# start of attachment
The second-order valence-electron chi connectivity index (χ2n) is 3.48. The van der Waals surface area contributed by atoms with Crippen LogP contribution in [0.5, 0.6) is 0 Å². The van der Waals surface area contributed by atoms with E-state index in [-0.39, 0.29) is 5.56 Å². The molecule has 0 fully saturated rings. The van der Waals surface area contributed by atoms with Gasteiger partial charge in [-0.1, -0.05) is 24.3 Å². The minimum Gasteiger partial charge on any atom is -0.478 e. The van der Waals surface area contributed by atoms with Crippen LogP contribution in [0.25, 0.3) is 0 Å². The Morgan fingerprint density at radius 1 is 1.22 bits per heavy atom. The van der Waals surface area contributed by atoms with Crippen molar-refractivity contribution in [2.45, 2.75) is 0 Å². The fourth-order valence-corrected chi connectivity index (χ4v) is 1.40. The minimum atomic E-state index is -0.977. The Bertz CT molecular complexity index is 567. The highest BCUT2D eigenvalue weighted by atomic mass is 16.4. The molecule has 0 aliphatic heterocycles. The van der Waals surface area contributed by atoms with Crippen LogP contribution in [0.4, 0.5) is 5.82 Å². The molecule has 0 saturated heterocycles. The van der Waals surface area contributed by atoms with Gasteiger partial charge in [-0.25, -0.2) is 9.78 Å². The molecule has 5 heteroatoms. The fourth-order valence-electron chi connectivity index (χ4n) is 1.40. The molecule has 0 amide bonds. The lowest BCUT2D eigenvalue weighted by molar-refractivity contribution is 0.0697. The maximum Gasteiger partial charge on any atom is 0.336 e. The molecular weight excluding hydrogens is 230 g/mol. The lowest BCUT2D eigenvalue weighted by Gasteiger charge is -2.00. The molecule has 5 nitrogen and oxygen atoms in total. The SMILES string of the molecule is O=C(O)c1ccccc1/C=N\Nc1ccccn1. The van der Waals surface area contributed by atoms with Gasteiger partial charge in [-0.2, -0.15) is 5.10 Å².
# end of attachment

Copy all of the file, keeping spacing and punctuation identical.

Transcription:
The second-order valence-electron chi connectivity index (χ2n) is 3.48. The van der Waals surface area contributed by atoms with Crippen LogP contribution in [0.5, 0.6) is 0 Å². The van der Waals surface area contributed by atoms with E-state index in [-0.39, 0.29) is 5.56 Å². The molecule has 0 fully saturated rings. The van der Waals surface area contributed by atoms with Gasteiger partial charge in [-0.1, -0.05) is 24.3 Å². The minimum Gasteiger partial charge on any atom is -0.478 e. The van der Waals surface area contributed by atoms with Crippen LogP contribution in [0.25, 0.3) is 0 Å². The Morgan fingerprint density at radius 1 is 1.22 bits per heavy atom. The van der Waals surface area contributed by atoms with Crippen molar-refractivity contribution in [2.45, 2.75) is 0 Å². The fourth-order valence-corrected chi connectivity index (χ4v) is 1.40. The minimum atomic E-state index is -0.977. The Bertz CT molecular complexity index is 567. The highest BCUT2D eigenvalue weighted by atomic mass is 16.4. The molecule has 0 aliphatic heterocycles. The van der Waals surface area contributed by atoms with Crippen LogP contribution in [0.4, 0.5) is 5.82 Å². The molecule has 0 saturated heterocycles. The van der Waals surface area contributed by atoms with Gasteiger partial charge in [-0.25, -0.2) is 9.78 Å². The molecule has 5 heteroatoms. The fourth-order valence-electron chi connectivity index (χ4n) is 1.40. The molecule has 0 amide bonds. The lowest BCUT2D eigenvalue weighted by molar-refractivity contribution is 0.0697. The maximum Gasteiger partial charge on any atom is 0.336 e. The molecular weight excluding hydrogens is 230 g/mol. The lowest BCUT2D eigenvalue weighted by Gasteiger charge is -2.00. The molecule has 5 nitrogen and oxygen atoms in total. The SMILES string of the molecule is O=C(O)c1ccccc1/C=N\Nc1ccccn1. The van der Waals surface area contributed by atoms with Gasteiger partial charge in [-0.2, -0.15) is 5.10 Å².